SpaceX, Jared Isaacman, Space What SpaceX's all-civilian launch to orbit means for investors

Nasa is not involved, they are spectators like the rest of us and whats. So interesting is that these are not professional astronauts um. This is a chartered flight and four people who have really just met themselves a few months ago. So its going to be really interesting to see how this all civilian mission plays out its the first time, its ever happened and in terms of growth and in terms of all of the different things that spacex has going on. I mean when this mission launches um theres, going to be three dragons in space and two different crews that theyve taken to orbit. So this is a really big milestone that showcases the capability of spacex yeah, its pretty incredible when you put it in those terms – and certainly spacex has said that it has a growing launch manifest for some of these private crude trips axiom space. Being i think, one of the next companies with missions set to happen as soon as early next year. That being said, i guess how does it fit into? How does it and i realize that the cost for the actual mission itself has not been disclosed, but how does this help further spacexs bigger, broader, longer term ambitions? Well, i mean the only reason that were even talking about um space as an investment category is because of spacex. They removed the barriers in 2009, with their first successful commercial launch and 2015. They landed a rocket booster and ushered in an era of reusability, which is the holy grail of of bringing the cost of space flight down and really was a catalyst for a lot of venture capital activity.

In 2020, they launched a nasa mission and became the first company to take a commercial company to take humans to space, and now theyve got this all civilian mission. And so you know, all of these successes have driven progress and investor confidence in the company, which is allowing them to raise the capital they that they need for their very ambitious um uh aspirations, but also for the economy. At large i mean weve, now seen 200 billion dollars invested into 1500 space companies over the last 10 years. Up from you know, basically zero before that yeah the numbers are growing, and certainly we have a number of space companies that have been going public as well. In recent weeks and recent months, i want to bring sam korres arc, invest analyst into this conversation as well. Sam, you are the person or, i guess i should say, um the arc x, space and space exploration and innovation etf. That arc launched earlier this year is really your brainchild. I realized spacex as weve just been talking about, is privately held, but certainly elon musk and its sister company tesla have been a big topic for arc. Overall, how are you looking at this mission and using it to analyze and assess the space sector? I think spacex does a tremendous job of taking the extraordinary, which is, i think, what were about to see later on today and making it ordinary. We saw that with reusable rockets uh.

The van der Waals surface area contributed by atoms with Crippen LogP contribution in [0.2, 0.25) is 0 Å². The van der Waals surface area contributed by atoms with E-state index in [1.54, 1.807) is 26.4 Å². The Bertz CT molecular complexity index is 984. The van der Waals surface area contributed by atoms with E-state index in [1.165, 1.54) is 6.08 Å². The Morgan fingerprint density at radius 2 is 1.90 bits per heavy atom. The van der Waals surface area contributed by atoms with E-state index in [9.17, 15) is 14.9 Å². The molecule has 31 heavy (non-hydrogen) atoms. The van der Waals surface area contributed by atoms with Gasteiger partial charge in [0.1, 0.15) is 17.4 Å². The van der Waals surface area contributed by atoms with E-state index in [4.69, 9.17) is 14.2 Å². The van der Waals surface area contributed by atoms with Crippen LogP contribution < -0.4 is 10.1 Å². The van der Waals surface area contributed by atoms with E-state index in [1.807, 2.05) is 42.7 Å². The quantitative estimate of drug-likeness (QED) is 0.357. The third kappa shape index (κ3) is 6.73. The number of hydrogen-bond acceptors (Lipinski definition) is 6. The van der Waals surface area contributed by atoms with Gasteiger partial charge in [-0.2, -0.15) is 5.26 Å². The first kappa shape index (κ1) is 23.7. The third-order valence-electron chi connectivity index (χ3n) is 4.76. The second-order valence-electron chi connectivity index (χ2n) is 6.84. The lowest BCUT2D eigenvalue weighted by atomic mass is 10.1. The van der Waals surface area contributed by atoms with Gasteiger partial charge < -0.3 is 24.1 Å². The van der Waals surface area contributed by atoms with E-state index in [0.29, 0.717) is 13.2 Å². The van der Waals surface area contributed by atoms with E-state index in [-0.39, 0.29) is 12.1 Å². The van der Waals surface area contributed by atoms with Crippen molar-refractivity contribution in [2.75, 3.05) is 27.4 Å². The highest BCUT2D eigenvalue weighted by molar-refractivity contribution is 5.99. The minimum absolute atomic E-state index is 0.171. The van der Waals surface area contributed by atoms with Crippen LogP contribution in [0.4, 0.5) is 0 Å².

You know five years ago. Everyone in the industry, who is an expert said this is uneconomic. Now people dont even gather to watch them because theyre so regular and in doing that they lowered the cost to orbit from the 10 to 14 000 per kilogram to low earth orbit down to below 2000 uh and thats going to continue to decline with starship program. And this is just opening up the space economy and then what were looking to do with ark x is, you know not just look at outer space, but you know you mentioned tesla and those battery cost declines are enabling other technologies in the space. So we have air taxi companies coming public, so youve got blade thats serving as a platform. You have joby, you have archer that are all taking advantage of these cost declines that are occurring and making the prime time for space now shepard smith.

What do you think?

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